It is not an easy job managing billions of ringgit in the best of times. Throw in the Covid-19 crisis and economic meltdown, and the task of being in the hot seat at key government-linked investment institutions becomes even more demanding and onerous.
Ahmad Zulqarnain Onn
President and group chief executive of Permodalan Nasional Bhd
Ahmad Zulqarnain Onn took the helm of state-controlled unit trust outfit Permodalan Nasional Bhd (PNB) in July last year, replacing Jalil Rasheed.
Since then, he has done well, growing the government-linked investment company’s assets under management (AUM) by 4.46% to RM337 billion as at end-September this year from the financial year ended Dec 31, 2020 (FY2020).
PNB now has 16 funds under its belt, with two — ASN Imbang 3 Global, launched in September last year, and ASN Equity Global, introduced in September this year — being global funds. ASN Imbang 3 Global has hit sales of more than RM2 billion and ASN Equity Global more than RM700 million.
In FY2020, PNB had 12% of its AUM, or RM38.71 billion, invested globally in multiple asset classes, and this has since grown to 16% of AUM, or RM53.92 billion.
Will Ahmad Zulqarnain be able to maintain PNB’s growth trajectory in the coming years? While most of the company’s strategic investments, such as Malayan Banking Bhd, S P Setia Bhd, UMW Holdings Bhd, MNRB Holdings Bhd, Sime Darby Bhd, Sime Darby Property Bhd and Sime Darby Plantation Bhd, are considered stable, it also has a 40% stake in ailing oil and gas outfit Sapura Energy Bhd. What will Ahmad Zulqarnain and PNB do with Sapura Energy?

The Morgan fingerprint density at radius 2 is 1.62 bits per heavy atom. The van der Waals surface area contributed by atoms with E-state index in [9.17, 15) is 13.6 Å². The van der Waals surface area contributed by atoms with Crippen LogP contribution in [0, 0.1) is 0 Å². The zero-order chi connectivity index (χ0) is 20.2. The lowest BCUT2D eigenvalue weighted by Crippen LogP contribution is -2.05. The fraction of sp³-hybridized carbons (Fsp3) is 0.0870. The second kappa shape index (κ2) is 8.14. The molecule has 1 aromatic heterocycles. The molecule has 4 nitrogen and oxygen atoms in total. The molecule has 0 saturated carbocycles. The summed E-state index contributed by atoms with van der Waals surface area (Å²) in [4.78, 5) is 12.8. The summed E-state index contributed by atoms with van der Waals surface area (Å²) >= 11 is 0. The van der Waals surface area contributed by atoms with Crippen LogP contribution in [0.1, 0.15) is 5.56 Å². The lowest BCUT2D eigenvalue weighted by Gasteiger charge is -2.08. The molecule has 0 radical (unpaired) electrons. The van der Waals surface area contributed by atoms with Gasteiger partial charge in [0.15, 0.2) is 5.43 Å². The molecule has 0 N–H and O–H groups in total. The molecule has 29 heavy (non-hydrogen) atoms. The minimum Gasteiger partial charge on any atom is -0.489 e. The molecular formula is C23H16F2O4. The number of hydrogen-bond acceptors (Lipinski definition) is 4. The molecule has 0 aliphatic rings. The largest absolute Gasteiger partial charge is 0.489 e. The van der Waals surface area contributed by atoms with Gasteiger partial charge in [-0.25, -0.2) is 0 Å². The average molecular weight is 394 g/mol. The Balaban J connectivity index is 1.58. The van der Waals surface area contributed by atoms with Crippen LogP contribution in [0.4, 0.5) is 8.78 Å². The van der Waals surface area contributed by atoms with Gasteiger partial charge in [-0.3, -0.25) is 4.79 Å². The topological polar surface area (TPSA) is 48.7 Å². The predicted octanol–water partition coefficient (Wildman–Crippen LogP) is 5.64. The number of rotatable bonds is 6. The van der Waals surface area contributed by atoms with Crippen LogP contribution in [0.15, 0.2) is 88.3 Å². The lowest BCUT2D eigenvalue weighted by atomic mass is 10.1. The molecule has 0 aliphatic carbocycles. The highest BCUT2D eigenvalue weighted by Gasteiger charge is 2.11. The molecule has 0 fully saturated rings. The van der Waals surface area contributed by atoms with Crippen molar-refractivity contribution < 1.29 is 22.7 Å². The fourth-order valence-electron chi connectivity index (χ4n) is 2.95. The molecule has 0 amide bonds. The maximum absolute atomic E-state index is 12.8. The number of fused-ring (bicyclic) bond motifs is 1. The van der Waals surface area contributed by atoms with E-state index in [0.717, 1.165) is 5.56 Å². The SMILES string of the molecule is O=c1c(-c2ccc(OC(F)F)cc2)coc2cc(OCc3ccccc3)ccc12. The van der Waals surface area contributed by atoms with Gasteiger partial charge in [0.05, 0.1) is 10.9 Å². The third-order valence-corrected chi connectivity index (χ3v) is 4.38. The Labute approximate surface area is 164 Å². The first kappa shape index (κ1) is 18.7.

PNB will also be in the spotlight as its new headquarters — its jewel in the crown — the RM5 billion, 700m-tall, 118-storey Merdeka 118 will be ready for occupation next year. In an interview with The Edge earlier this year, Ahmad Zulqarnain said the tower was 83% completed as at end-November and that PNB will be moving to the skyscraper in October 2022.
The second tallest building in the world once completed, Merdeka 118 is expected to have an occupancy rate of more than 70% when it opens, notwithstanding the glut in office space.
PNB distributed RM11.1 billion to its unitholders in FY2020, but will it be able to continue paying such dividends in the coming years? — By Jose Barrock
Datuk Seri Amir Hamzah Azizan
CEO of the Employees Provident Fund
Datuk Seri Amir Hamzah Azizan took over as CEO of the Employees Provident Fund (EPF) at a time when withdrawals from the retirement fund could potentially exceed contributions for the first time in many years.
Some RM101.1 billion was withdrawn by 7.4 million members since the pandemic started, through emergency facilities i-Lestari, i-Sinar and i-Citra, most of which occurred this year. In contrast, gross contributions of RM55 billion to RM57 billion were received each year for reinvestment.
Still, in the first half of 2021 (1H2021), the fund, which managed RM989.14 billion as at end-June, saw net investment income rise 61.3% to RM33.8 billion from RM20.96 billion a year ago.